Best view yet of flickering jets in black hole feeding frenzy

An artist’s impression of a nearby black hole sucking in material from a nearby star, generating titanic polar jets. New observations provide the most detailed look yet at these titanic millisecond flashes. Image: John Paice

Astronomers have captured high-speed camera views of crackling millisecond flashes of light generated by debris being pulled into a relatively nearby black hole, violent flicker-like bursts of radiation equivalent to the energy of a hundred suns released “in the blink of an eye.”

The HiPERCAM instrument on the Gran Telescopio Canarias at La Palma in the Canary Islands and the X-ray-sensitive NICER instrument aboard the International Space Station gave an international team of astronomers led by the University of Southhampton a bird’s eye view of a black hole system known as MAXI J1820+070.

Located about 10,000 light years away, the black hole is believed to have a mass of about seven Suns crammed into a region smaller than the City of London. Gas from a nearby star, pulled into a rapidly spinning accretion disc, radiates visible light and X-rays as the material is heated to extreme temperatures.

Data HiPERCAM and NICER instruments were used to create a high frame-rate movie showing those high-speed changes in exquisite detail.

“The movie was made using real data, but slowed down to 1/10th of actual speed to allow the most rapid flares to be discerned by the human eye,” said John Paice, a graduate student at Southampton and lead author of the study. He also was the artist who created the dramatic movie.”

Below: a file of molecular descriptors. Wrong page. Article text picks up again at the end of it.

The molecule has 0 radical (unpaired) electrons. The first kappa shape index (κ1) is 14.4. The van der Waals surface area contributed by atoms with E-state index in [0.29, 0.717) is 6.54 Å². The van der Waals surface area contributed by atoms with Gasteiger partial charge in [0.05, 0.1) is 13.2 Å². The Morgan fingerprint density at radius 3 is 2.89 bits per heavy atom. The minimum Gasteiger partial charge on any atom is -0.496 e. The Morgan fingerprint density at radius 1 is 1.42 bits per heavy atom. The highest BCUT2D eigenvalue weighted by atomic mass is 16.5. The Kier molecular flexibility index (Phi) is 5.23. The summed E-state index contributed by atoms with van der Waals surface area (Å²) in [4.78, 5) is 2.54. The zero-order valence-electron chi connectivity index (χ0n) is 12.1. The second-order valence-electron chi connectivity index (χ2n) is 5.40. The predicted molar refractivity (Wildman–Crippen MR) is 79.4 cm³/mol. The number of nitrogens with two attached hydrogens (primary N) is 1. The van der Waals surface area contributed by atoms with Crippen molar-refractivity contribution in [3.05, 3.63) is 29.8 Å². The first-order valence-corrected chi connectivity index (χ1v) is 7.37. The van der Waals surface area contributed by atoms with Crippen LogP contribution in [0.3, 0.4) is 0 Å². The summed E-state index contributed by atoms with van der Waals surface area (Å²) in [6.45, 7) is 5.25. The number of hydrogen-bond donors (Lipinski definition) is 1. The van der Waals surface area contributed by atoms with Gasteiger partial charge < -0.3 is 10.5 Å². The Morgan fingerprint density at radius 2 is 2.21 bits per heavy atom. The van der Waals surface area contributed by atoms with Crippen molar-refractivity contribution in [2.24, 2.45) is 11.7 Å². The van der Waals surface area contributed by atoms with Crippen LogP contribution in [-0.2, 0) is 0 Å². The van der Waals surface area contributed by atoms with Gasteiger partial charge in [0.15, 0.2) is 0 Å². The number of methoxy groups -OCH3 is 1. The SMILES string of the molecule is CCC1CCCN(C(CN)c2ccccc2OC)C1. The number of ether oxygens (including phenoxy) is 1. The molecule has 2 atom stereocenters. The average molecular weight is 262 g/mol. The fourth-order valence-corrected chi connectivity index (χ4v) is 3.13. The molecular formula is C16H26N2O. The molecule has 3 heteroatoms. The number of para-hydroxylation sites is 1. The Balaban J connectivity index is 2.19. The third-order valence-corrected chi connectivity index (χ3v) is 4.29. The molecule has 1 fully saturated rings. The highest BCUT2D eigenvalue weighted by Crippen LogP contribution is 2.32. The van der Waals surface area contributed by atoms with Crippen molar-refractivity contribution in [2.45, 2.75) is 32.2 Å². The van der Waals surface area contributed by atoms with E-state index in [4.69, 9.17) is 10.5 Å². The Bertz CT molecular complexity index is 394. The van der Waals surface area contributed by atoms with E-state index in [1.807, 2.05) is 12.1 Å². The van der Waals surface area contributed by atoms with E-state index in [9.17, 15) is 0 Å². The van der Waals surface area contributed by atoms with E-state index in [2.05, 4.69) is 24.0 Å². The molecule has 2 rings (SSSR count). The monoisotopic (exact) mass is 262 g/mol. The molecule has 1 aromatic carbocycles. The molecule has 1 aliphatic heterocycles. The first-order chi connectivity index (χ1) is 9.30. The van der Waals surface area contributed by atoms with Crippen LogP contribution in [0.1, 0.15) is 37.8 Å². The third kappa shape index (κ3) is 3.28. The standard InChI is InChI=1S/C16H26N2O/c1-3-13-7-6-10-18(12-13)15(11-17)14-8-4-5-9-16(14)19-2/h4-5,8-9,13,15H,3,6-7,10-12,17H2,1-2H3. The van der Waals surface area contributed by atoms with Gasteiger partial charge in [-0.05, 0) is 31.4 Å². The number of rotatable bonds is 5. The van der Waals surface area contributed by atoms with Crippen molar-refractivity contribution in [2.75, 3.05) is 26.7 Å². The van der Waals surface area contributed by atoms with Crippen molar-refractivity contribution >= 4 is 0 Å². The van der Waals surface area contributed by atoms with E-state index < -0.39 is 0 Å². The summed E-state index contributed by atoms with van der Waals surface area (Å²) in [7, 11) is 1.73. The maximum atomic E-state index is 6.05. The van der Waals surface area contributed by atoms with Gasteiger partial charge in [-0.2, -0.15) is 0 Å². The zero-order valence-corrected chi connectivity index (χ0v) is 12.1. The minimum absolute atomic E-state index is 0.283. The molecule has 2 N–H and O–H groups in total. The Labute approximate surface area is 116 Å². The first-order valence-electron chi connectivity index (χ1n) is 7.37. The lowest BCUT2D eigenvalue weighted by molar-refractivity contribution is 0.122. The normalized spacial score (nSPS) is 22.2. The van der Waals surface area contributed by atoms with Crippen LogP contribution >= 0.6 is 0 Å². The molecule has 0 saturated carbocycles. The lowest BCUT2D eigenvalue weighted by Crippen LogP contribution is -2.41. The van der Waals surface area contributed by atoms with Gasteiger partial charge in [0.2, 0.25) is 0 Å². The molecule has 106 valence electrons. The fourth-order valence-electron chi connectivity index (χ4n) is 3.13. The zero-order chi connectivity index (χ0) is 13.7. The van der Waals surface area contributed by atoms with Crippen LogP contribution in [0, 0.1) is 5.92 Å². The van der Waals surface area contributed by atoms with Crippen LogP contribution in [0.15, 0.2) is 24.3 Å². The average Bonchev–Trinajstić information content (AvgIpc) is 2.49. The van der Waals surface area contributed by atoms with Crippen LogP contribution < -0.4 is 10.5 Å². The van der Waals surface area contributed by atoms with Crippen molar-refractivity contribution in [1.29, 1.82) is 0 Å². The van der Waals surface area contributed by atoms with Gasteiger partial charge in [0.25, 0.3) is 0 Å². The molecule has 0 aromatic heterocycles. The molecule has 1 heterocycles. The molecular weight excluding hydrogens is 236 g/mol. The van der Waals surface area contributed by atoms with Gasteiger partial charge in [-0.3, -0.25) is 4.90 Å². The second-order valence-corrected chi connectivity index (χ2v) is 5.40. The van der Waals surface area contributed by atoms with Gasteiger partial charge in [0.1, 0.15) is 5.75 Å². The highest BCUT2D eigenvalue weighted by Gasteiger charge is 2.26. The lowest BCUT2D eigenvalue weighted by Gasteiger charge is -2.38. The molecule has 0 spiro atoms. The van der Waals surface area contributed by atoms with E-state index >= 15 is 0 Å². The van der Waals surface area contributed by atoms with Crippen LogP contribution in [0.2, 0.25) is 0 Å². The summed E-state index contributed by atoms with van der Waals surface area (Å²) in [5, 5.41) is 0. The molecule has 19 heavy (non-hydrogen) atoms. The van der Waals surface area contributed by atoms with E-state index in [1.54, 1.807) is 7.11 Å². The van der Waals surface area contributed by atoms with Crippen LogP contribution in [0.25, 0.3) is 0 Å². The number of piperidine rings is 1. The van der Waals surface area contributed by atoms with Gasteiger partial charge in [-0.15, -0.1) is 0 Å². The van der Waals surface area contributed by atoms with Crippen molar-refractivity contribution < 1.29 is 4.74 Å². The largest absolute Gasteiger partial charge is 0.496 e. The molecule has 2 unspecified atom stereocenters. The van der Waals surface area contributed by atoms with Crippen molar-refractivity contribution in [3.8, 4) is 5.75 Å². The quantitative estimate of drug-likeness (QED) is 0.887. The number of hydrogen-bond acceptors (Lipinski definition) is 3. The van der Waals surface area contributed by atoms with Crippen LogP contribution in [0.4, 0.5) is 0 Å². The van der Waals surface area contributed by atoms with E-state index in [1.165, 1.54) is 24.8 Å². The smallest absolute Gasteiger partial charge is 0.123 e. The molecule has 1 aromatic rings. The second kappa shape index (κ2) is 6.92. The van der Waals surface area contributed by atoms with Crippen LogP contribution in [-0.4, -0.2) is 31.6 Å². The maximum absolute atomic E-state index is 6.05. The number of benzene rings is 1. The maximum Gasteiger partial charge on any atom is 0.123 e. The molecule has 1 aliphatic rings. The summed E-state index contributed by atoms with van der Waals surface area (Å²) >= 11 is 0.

The above video is a visualization based on the observed visible and X-ray light emitted by the system, captured at more than 300 frames per second.

“We can see how the material around the black hole is so bright, it’s outshining the star that it is consuming, and the fastest flickers last only a few milliseconds,” Paice said. “That’s the output of a hundred Suns and more being emitted in the blink of an eye.”

The HiPERCAM and NICER data confirm earlier observations that drops in X-ray output are accompanied by increases in visible radiation, and vice versa, with the fastest visible flashes occurring a fraction of a second after X-rays. This behaviour has been seen in two other systems, but not at this level of detail.

“The fact that we now see this in three systems strengthens the idea that it is a unifying characteristic of such growing black holes,” said Poshak Gandhi of Southhampton, who found the other two examples. “If true, this must be telling us something fundamental about how plasma flows around black holes operate.

“Our best ideas invoke a deep connection between in-spiralling and out-flowing bits of the plasma,” he added. “But these are extreme physical conditions that we cannot replicate in Earth laboratories, and we don’t understand how nature manages this. Such data will be crucial for homing in on the correct theory.”